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Tuesday, 8 November 2011

A Trisected History of Rap

Not really sure how I missed this when they first came out but I have since made up for it I promise! I have to give considerable kudos to  the talent on these. Justin Timberlake, already recognised as somewhat a comic genius and quite the media darling. But the surprise for those of outside the US, is how incredible Jimmy Fallon is.  A real step away from the usual level of talent from the plethora of late night show presenters that are so popular there.

I loved the trip down memory lane with some of these, the arrangement is very clever, some great iconic tracks represented and pretty fly for a couple of white guys!  (humour: this is not a political statement. Living in Sydney I have learned hip hop has no colour bar which is awesome).

So here they are to save you having to search for them. Enjoy! (before they get pulled again!)

 

 

 

Posted via email from @RadhikaR's Internal Dialogue

Friday, 4 November 2011

Cook's Thesaurus: Indian Spices

ajwain = ajwain seed = carom seed = bishop's weed = ajowan = ajowan seed = ajwon = ajwan  Pronunciation:   AHJ-a-wahn  Notes:   These look like small caraway seeds, but they taste like a pungent version of thyme.  Indian cooks like to sprinkle them on breads.  Look for them in Indian markets.  Substitutes:  dried thyme (use more) OR cumin OR caraway

ajowan (seed)  See ajwain.

amchoor = amchur = umchoor = green mango powder = aamchur = amchor = dried green mango = dried mango powder   Notes:   This is made from sun-dried mangoes, and it's used as a souring agent or to tenderize meats.  Indian or Middle Eastern grocery stores carry it.  Substitutes:  lemon juice OR lime juice OR tamarind OR chopped fresh mango (use more) OR chopped fresh papaya (use more)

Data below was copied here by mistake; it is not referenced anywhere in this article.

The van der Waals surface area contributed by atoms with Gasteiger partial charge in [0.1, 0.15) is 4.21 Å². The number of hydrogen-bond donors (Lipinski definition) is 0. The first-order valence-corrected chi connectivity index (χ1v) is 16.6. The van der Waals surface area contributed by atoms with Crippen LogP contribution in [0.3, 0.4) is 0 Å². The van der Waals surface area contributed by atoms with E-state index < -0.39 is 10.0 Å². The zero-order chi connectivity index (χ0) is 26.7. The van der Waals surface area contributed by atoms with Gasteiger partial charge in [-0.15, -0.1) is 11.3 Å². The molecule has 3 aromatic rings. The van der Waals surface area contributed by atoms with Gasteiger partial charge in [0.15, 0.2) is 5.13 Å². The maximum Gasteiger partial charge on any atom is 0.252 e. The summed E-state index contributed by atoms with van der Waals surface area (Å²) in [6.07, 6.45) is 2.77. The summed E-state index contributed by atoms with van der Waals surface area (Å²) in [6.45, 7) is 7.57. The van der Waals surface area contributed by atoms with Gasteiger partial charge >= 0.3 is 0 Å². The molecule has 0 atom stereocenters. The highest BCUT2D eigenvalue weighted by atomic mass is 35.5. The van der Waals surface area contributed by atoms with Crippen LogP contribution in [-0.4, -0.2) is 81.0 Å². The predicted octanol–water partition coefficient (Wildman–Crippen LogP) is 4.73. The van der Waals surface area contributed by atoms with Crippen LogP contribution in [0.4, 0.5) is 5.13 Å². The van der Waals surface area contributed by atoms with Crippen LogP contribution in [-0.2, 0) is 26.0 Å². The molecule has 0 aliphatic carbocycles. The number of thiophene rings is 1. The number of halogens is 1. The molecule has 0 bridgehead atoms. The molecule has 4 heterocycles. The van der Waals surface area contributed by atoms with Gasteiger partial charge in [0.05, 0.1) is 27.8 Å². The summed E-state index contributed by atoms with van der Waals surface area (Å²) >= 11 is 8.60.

amchur  See amchoor

 

asafetida [ah-sah-FEH-teh-dah] = asafoetida powder = asafoetida = hing = devil's dung = ferula = foetida = food of the gods = heeng = imguva    This powdered gum resin imparts a very strong onion-garlic flavor to Indian dishes. Use it sparingly—a little goes a long way.  Look for it in Indian or health food stores or in the spice section of larger supermarkets.  Substitutes:  omit it from the recipe OR garlic powder OR onion powder

asfetida  See asafetida (powder)

bishop's weed  See ajwain

black cardamom  See brown cardamom.

black cumin seeds = royal cumin seeds = kala jeera = shahi jeera = saah jeera  Pronunciation:   KUH-min   Notes:   Indian cooks use this spice in many of their curries and tandoori dishes.  It's darker and sweeter than ordinary cumin.  To bring out its nutty flavor, it helps to toast the seeds briefly before using them.   Substitutes:  cumin (Not as sweet as black cumin.) OR nigella

black mustard seeds  Notes:   Indian cooks prefer these over the larger yellow mustard seeds that are more common in the west.  Look for this in Indian markets or health food stores.  Substitutes: brown mustard seeds (very close) OR yellow mustard seeds

black onion seeds  See nigella